Sex & Dating
Sex Workers Speak: What Our Work Means
LGBT sex workers talk about their jobs, activism, gender, and HIV.
October 05 2016 7:00 AM EST
October 05 2016 3:00 AM EST
LGBT sex workers talk about their jobs, activism, gender, and HIV.
It's been called "the world's oldest profession," but despite its storied history, sex work often remains shrouded in shame and mystery, particularly in the U.S.
Because the vast majority of states criminalize most direct points of entry into the sex trade, the people who make a living doing this work are often forced to operate in the shadows. It's an experience that some say is exhilarating and fulfilling, while others say their decision to enter the industry was born out of necessity, when other opportunities were denied.
Irrespective of the ongoing discussion about the cultural value of sex work (or lack thereof), the people who best understand the intricacies involved in this line of work are, of course, the professionals who work in the field.
In an effort to elevate the voices of people so often silenced, The Advocate asked current and former sex workers to share their own definition of the work they do and elaborate on the way they frame their work. We also asked each participant to share a photo of themselves, if they were willing, or of something in their life that brings them joy, to help readers connect with the many aspects of these people's identities.
Those who were willing and safely able to respond come from as far away as Uganda and overwhelmingly identify as women — particularly when at work. The LGBT sex workers featured below have a wide range of experiences, and even so, represent only a small sample of the diversity within the profession. Each person who engages in sex work has a distinct, personal reason for pursuing this line of work, and may or may not agree with the conclusions presented here.
But what appears on the following pages is the truth about sex work, according to four individuals who have, in some cases, been doing this work for decades.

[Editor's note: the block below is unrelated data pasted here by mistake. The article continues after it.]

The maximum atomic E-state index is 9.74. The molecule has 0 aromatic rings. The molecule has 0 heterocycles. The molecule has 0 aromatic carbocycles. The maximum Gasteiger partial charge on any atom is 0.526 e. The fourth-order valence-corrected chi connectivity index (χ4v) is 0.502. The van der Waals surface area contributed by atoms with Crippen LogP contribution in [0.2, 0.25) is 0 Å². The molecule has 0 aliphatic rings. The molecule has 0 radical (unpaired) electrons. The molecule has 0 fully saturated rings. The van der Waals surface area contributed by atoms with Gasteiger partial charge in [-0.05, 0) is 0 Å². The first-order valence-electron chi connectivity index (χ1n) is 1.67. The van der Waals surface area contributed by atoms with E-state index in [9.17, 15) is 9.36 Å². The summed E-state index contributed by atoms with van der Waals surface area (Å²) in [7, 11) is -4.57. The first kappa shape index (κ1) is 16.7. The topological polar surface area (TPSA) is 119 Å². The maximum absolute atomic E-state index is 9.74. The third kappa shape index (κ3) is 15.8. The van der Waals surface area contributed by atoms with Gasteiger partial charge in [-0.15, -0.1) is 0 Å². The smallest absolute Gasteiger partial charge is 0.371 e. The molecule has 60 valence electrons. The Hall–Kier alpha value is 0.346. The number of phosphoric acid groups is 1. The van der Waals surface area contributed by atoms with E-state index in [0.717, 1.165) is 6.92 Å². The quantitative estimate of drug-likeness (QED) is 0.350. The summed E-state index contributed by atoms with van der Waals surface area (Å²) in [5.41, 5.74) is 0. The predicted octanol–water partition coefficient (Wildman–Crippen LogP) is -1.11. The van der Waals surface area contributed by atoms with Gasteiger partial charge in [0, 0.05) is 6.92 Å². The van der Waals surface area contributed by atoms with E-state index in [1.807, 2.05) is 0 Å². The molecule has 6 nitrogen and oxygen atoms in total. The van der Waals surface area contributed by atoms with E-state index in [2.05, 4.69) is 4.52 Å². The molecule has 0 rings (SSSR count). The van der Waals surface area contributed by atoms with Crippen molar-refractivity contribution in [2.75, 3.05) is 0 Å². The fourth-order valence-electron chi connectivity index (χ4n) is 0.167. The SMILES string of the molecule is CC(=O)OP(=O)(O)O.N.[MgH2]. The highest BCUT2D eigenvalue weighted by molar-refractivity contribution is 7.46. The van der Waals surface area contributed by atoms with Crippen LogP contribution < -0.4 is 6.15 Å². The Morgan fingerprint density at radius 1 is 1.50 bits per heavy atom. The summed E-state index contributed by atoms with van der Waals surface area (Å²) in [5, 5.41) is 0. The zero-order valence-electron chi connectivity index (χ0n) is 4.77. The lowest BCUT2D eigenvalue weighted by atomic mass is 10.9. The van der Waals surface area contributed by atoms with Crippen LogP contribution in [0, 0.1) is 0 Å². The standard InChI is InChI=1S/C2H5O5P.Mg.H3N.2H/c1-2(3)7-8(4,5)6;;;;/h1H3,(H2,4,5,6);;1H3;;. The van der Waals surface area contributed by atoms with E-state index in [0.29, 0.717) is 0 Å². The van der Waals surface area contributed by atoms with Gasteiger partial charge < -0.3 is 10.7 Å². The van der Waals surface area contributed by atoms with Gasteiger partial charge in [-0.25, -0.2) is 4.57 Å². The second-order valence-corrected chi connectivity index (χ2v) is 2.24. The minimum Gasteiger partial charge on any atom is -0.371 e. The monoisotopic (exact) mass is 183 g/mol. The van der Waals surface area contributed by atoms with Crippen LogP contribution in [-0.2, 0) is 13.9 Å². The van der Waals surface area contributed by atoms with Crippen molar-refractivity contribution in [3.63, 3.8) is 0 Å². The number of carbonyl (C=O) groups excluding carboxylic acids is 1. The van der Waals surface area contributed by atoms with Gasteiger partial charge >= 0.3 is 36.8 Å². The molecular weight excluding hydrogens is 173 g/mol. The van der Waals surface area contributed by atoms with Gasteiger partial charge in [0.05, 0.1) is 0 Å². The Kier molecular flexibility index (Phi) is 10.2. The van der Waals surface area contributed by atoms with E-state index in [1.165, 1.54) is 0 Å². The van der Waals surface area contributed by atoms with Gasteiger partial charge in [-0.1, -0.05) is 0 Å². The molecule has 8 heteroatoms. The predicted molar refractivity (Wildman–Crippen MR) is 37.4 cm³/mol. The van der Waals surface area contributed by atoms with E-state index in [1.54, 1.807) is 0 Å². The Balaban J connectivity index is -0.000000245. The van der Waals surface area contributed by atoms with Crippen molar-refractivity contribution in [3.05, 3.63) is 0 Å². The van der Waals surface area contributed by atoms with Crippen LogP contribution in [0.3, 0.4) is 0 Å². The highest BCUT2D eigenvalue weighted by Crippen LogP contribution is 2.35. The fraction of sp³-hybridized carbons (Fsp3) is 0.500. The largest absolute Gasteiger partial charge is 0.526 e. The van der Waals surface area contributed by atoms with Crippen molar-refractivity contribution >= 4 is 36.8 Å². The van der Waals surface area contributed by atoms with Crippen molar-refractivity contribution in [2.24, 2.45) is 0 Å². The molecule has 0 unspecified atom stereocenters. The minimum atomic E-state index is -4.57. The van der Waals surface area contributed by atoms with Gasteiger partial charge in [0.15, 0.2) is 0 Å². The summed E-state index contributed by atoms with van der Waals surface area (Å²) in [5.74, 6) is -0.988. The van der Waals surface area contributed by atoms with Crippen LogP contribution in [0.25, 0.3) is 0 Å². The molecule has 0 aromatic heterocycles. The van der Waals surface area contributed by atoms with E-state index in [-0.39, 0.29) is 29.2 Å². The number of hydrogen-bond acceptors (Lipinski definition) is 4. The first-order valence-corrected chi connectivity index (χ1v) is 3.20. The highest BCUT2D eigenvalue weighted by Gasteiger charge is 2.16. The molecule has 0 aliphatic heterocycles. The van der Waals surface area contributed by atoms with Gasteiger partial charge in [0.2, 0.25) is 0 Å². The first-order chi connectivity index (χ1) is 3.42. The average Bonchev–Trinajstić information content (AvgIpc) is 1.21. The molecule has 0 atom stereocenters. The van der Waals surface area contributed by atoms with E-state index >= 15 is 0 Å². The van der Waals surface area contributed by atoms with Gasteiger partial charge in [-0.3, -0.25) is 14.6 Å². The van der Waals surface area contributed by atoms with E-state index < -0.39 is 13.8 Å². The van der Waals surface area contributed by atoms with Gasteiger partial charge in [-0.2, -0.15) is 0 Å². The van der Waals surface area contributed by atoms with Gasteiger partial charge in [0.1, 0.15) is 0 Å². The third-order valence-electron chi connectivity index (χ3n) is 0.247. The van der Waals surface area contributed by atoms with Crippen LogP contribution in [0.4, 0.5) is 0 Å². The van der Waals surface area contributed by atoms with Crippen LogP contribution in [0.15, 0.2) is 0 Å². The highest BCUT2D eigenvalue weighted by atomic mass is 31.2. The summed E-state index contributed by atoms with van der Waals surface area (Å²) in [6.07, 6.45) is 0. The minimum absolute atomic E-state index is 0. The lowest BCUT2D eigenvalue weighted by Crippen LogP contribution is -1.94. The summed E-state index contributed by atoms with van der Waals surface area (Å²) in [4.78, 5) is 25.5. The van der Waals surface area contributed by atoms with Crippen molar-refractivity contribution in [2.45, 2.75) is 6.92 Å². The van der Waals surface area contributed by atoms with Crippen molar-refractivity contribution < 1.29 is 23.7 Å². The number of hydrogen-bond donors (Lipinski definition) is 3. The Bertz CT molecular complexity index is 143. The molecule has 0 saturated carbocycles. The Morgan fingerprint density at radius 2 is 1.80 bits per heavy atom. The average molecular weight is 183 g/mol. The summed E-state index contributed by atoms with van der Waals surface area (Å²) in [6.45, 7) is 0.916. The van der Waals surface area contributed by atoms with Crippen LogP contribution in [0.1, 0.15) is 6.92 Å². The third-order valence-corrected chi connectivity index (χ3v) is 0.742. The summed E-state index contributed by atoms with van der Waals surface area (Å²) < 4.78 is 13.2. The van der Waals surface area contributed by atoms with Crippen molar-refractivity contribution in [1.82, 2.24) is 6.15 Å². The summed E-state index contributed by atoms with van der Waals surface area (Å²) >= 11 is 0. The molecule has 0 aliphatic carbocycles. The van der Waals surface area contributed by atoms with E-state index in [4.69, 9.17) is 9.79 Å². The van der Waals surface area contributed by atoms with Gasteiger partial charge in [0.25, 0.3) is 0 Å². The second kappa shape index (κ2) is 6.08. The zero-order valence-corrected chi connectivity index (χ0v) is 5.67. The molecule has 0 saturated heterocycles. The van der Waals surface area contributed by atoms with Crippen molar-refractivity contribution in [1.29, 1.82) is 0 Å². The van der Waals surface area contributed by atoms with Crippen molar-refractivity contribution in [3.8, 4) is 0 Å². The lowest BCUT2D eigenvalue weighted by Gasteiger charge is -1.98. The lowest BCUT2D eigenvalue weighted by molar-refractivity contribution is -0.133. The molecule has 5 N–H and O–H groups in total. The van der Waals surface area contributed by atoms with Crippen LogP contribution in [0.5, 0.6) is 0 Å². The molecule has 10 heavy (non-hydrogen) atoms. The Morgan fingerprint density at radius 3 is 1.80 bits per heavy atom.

Selena Nagaoka-Finnell, 43-year-old stylist and cosmetologist
After struggling with drug addiction and homelessness for 10 years, Selena Nagaoka-Finnell relocated from her native Hawaii to Las Vegas to get clean. She was able to do that, she tells The Advocate, but her lack of formal work history made it tough for her to support herself. So at age 26, she became an escort.
“I used that money to pay for my student loans and pay for all my surgeries,” says the trans woman, who is now happily married and living in Las Vegas. “I treated it like a business — I was heavy and serious in it.”
She traveled the world for eight years escorting and stayed sober the entire time. But after a while, she noticed herself starting to feel the same way about sex work that she did when she was high.
“I started feeling myself change and become jaded,” she explains. “I felt empty and dark and heartless.”
“Being transgender, we work so hard to have self-identity. And when you’re a sex worker, you’re nothing but someone else's fantasy,” she continues. “I’m more than that.”
“I had to survive,” she adds. “The money was so good that greed kicked in. But there were so many lonely nights, and that’s when you start thinking, Is this what you wanted for yourself? Is this all that you are?”
“My answer was no,” she concludes. “I deserve the world.”
When asked to share photos of things that bring her joy, Nagaoka-Finnell offered the above photo of her dog, Buddha, who she says was “there from day 1.” She also presented a photo of her father, who she says “never judged me.”
Grace Marie, 36-year-old professional domme based in California
Grace Marie loves going to the opera, so she shared a photo of her ticket to a recent performance of La Boheme at the L.A. Opera.
When Grace Marie first started “moonlighting” as a professional dominatrix in 2009, she was also “working with children, many of whom were severely disabled, at a local school district,” she tells The Advocate. “What began as a side job and a giant secret gradually became a huge part of my life and my identity.”
As someone who has always operated independently, rather than working for a particular house or organization, Grace Marie says her years in the industry have taught her (“through trial and error”) all the skills she needs to run a business.
“I’ve also learned the value of building community around common goals,” she says. About a year ago, she was living in a house with two other pro dommes, and spending time with them and others in the community accounted for most of her social activity. “For a while that environment was very comforting,” she says, describing her friends as “a bright circle of sex-positive, freethinking individuals.”
But these days, Grace Marie prefers having her own private living space, where she has room to “reflect on this work and what’s next for me,” she says. “It’s very reassuring to know that I started this business and I could always start another one if I should one day lose interest in professional domination. Sex work has given me that confidence.”